In March 2017, some nursing mothers protested at a hospital in Rivers State over the death of their babies as a result of a power outage at the hospital.
“My child was okay before they took light, but three hours after there was no light, the doctors came and said my baby was dead”, one of the mothers said. “The situation at this health facility is disheartening. We, nursing mothers, drink cold water tea and bath with cold water due to lack of electricity to boil water”, she added.
Although the doctor dismissed the blackout as the possible cause of the deaths, he could not debunk the further claims of the women; how they drink cold tea and bath with cold water due to lack of electricity.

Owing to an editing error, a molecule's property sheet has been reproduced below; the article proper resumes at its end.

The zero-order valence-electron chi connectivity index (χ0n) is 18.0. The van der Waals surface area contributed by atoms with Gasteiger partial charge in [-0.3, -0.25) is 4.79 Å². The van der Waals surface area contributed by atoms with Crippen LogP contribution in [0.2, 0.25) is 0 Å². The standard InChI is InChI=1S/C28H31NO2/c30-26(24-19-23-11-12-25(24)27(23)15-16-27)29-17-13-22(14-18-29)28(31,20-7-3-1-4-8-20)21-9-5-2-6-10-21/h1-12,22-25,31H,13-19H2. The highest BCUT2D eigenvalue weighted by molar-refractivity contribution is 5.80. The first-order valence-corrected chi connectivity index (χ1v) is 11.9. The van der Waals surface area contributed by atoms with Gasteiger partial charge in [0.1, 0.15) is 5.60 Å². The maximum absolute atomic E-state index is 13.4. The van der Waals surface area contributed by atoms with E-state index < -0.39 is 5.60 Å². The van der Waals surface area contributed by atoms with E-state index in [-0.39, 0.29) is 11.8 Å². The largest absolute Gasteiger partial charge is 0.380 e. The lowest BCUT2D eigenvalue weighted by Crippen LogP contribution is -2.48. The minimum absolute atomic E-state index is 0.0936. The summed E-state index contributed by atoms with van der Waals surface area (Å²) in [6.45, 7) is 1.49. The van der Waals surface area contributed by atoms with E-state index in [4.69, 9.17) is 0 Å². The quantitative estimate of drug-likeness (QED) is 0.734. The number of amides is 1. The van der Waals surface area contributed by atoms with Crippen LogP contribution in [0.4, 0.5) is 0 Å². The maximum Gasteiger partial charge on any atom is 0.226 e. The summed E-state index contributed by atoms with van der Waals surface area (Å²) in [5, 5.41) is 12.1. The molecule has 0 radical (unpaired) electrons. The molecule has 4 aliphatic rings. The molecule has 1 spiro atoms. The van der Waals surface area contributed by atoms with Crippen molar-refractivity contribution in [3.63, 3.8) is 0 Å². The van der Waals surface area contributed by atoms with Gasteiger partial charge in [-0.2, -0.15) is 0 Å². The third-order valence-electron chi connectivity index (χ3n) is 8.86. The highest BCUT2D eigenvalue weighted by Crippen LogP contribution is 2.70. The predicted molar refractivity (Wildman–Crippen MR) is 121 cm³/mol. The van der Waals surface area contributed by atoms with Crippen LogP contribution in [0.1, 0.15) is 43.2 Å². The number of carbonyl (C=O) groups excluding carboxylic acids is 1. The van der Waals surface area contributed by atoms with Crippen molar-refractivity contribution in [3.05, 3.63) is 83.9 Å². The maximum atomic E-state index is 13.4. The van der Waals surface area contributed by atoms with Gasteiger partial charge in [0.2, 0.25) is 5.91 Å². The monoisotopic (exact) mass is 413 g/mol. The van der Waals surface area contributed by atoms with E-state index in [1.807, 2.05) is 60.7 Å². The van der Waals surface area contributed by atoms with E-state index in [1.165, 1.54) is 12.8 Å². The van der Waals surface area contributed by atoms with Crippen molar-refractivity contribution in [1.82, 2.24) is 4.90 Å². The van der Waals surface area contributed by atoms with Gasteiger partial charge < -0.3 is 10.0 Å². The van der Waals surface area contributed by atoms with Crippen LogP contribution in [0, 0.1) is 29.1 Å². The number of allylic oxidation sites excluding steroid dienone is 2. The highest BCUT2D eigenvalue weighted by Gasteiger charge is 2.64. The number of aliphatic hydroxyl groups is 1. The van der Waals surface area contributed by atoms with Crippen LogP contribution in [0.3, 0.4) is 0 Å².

This scenario presents one in a million cases in Nigeria where non-availability of electricity has resulted in a severe loss. Since Nigeria’s independence on October 1, 1960, its epileptic electricity state has only worsened and incessantly crippled operations across multiple sectors of the Nigerian economy.
In this documentary published by PowerUp Nigeria in 2013, some Nigerians express their dissatisfaction over the power challenge.